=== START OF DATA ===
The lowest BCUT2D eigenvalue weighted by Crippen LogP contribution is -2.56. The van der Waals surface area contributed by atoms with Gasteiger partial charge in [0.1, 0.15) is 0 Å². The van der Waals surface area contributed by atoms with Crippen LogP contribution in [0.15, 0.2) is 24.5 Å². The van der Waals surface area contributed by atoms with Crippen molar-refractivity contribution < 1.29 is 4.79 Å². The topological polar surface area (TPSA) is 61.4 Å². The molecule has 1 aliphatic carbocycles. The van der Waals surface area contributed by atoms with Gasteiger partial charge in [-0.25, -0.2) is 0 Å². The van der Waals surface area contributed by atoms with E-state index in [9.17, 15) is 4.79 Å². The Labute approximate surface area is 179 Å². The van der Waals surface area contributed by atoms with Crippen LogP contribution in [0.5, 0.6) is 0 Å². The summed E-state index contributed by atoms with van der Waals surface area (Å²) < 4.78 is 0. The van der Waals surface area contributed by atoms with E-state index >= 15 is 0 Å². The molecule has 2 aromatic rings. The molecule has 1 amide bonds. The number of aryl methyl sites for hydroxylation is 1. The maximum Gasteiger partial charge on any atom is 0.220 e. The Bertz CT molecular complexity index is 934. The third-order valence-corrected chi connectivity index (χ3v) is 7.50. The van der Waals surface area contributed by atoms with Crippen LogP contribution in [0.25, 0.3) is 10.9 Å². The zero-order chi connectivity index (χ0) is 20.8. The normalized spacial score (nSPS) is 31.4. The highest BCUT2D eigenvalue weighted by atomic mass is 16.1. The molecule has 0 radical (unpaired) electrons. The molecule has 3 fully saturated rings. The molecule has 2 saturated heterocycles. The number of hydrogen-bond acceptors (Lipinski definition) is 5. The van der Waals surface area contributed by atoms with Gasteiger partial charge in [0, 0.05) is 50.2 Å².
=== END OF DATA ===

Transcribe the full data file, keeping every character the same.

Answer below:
The lowest BCUT2D eigenvalue weighted by Crippen LogP contribution is -2.56. The van der Waals surface area contributed by atoms with Gasteiger partial charge in [0.1, 0.15) is 0 Å². The van der Waals surface area contributed by atoms with Crippen LogP contribution in [0.15, 0.2) is 24.5 Å². The van der Waals surface area contributed by atoms with Crippen molar-refractivity contribution < 1.29 is 4.79 Å². The topological polar surface area (TPSA) is 61.4 Å². The molecule has 1 aliphatic carbocycles. The van der Waals surface area contributed by atoms with Gasteiger partial charge in [-0.25, -0.2) is 0 Å². The van der Waals surface area contributed by atoms with E-state index in [9.17, 15) is 4.79 Å². The Labute approximate surface area is 179 Å². The van der Waals surface area contributed by atoms with Crippen LogP contribution in [0.5, 0.6) is 0 Å². The summed E-state index contributed by atoms with van der Waals surface area (Å²) < 4.78 is 0. The van der Waals surface area contributed by atoms with E-state index >= 15 is 0 Å². The molecule has 2 aromatic rings. The molecule has 1 amide bonds. The number of aryl methyl sites for hydroxylation is 1. The maximum Gasteiger partial charge on any atom is 0.220 e. The Bertz CT molecular complexity index is 934. The third-order valence-corrected chi connectivity index (χ3v) is 7.50. The van der Waals surface area contributed by atoms with Crippen LogP contribution in [0.25, 0.3) is 10.9 Å². The zero-order chi connectivity index (χ0) is 20.8. The normalized spacial score (nSPS) is 31.4. The highest BCUT2D eigenvalue weighted by atomic mass is 16.1. The molecule has 0 radical (unpaired) electrons. The molecule has 3 fully saturated rings. The molecule has 2 saturated heterocycles. The number of hydrogen-bond acceptors (Lipinski definition) is 5. The van der Waals surface area contributed by atoms with Gasteiger partial charge in [0, 0.05) is 50.2 Å².